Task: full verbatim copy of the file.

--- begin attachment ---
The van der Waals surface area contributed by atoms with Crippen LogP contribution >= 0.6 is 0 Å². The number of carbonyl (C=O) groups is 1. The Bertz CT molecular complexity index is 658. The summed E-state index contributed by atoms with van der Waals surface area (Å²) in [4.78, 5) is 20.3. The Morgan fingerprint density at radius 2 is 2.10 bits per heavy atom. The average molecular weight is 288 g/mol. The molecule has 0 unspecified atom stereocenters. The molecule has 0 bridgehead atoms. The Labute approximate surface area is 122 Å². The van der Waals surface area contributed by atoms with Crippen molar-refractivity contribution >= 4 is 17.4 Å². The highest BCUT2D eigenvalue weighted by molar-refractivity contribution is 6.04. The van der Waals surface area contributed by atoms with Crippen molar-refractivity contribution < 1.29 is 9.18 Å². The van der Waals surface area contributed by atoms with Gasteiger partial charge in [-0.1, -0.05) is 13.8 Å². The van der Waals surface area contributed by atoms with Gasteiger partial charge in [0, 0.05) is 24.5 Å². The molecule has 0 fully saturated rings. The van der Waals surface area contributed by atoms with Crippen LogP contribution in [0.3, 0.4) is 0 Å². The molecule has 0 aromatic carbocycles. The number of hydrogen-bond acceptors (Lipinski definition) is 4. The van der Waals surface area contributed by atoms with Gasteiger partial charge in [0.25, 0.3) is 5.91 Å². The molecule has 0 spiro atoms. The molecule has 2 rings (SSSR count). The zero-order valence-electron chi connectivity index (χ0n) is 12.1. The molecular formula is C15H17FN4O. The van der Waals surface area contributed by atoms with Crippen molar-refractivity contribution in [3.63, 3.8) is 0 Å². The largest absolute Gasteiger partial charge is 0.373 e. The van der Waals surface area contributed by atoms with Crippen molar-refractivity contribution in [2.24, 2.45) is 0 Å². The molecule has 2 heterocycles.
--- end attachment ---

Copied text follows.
The van der Waals surface area contributed by atoms with Crippen LogP contribution >= 0.6 is 0 Å². The number of carbonyl (C=O) groups is 1. The Bertz CT molecular complexity index is 658. The summed E-state index contributed by atoms with van der Waals surface area (Å²) in [4.78, 5) is 20.3. The Morgan fingerprint density at radius 2 is 2.10 bits per heavy atom. The average molecular weight is 288 g/mol. The molecule has 0 unspecified atom stereocenters. The molecule has 0 bridgehead atoms. The Labute approximate surface area is 122 Å². The van der Waals surface area contributed by atoms with Crippen molar-refractivity contribution >= 4 is 17.4 Å². The highest BCUT2D eigenvalue weighted by molar-refractivity contribution is 6.04. The van der Waals surface area contributed by atoms with Crippen molar-refractivity contribution < 1.29 is 9.18 Å². The van der Waals surface area contributed by atoms with Gasteiger partial charge in [-0.1, -0.05) is 13.8 Å². The van der Waals surface area contributed by atoms with Gasteiger partial charge in [0, 0.05) is 24.5 Å². The molecule has 0 fully saturated rings. The van der Waals surface area contributed by atoms with Crippen LogP contribution in [0.3, 0.4) is 0 Å². The molecule has 0 aromatic carbocycles. The number of hydrogen-bond acceptors (Lipinski definition) is 4. The van der Waals surface area contributed by atoms with Gasteiger partial charge in [0.25, 0.3) is 5.91 Å². The molecule has 0 spiro atoms. The molecule has 2 rings (SSSR count). The zero-order valence-electron chi connectivity index (χ0n) is 12.1. The molecular formula is C15H17FN4O. The van der Waals surface area contributed by atoms with Crippen molar-refractivity contribution in [3.63, 3.8) is 0 Å². The largest absolute Gasteiger partial charge is 0.373 e. The van der Waals surface area contributed by atoms with Crippen molar-refractivity contribution in [2.24, 2.45) is 0 Å². The molecule has 2 heterocycles.